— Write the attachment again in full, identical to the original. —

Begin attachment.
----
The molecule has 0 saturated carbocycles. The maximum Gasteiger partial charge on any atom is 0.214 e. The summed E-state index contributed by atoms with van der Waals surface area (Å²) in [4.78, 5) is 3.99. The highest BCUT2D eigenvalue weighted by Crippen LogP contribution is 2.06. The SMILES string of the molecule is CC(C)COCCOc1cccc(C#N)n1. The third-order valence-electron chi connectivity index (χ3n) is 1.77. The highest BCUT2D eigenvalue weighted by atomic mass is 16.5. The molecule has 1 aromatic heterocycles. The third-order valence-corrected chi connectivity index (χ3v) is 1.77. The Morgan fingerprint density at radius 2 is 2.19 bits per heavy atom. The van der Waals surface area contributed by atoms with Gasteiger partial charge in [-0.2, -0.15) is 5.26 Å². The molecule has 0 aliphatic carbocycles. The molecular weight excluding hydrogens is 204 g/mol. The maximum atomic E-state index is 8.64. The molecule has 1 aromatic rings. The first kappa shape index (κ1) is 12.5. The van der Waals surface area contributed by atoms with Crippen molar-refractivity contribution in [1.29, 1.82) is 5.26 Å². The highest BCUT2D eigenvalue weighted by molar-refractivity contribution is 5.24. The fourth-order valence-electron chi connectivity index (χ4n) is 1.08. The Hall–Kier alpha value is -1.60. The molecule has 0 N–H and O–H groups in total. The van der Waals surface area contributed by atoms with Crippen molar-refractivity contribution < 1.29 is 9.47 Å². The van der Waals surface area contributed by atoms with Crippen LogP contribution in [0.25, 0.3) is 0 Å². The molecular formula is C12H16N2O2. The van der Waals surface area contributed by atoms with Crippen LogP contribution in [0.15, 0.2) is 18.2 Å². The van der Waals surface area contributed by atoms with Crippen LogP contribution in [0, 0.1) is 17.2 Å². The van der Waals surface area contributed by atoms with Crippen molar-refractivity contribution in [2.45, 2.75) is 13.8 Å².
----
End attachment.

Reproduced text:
The molecule has 0 saturated carbocycles. The maximum Gasteiger partial charge on any atom is 0.214 e. The summed E-state index contributed by atoms with van der Waals surface area (Å²) in [4.78, 5) is 3.99. The highest BCUT2D eigenvalue weighted by Crippen LogP contribution is 2.06. The SMILES string of the molecule is CC(C)COCCOc1cccc(C#N)n1. The third-order valence-electron chi connectivity index (χ3n) is 1.77. The highest BCUT2D eigenvalue weighted by atomic mass is 16.5. The molecule has 1 aromatic heterocycles. The third-order valence-corrected chi connectivity index (χ3v) is 1.77. The Morgan fingerprint density at radius 2 is 2.19 bits per heavy atom. The van der Waals surface area contributed by atoms with Gasteiger partial charge in [-0.2, -0.15) is 5.26 Å². The molecule has 0 aliphatic carbocycles. The molecular weight excluding hydrogens is 204 g/mol. The maximum atomic E-state index is 8.64. The molecule has 1 aromatic rings. The first kappa shape index (κ1) is 12.5. The van der Waals surface area contributed by atoms with Crippen molar-refractivity contribution in [1.29, 1.82) is 5.26 Å². The highest BCUT2D eigenvalue weighted by molar-refractivity contribution is 5.24. The fourth-order valence-electron chi connectivity index (χ4n) is 1.08. The Hall–Kier alpha value is -1.60. The molecule has 0 N–H and O–H groups in total. The van der Waals surface area contributed by atoms with Crippen molar-refractivity contribution < 1.29 is 9.47 Å². The van der Waals surface area contributed by atoms with Crippen LogP contribution in [0.25, 0.3) is 0 Å². The molecular formula is C12H16N2O2. The van der Waals surface area contributed by atoms with Crippen LogP contribution in [0.15, 0.2) is 18.2 Å². The van der Waals surface area contributed by atoms with Crippen LogP contribution in [0, 0.1) is 17.2 Å². The van der Waals surface area contributed by atoms with Crippen molar-refractivity contribution in [2.45, 2.75) is 13.8 Å².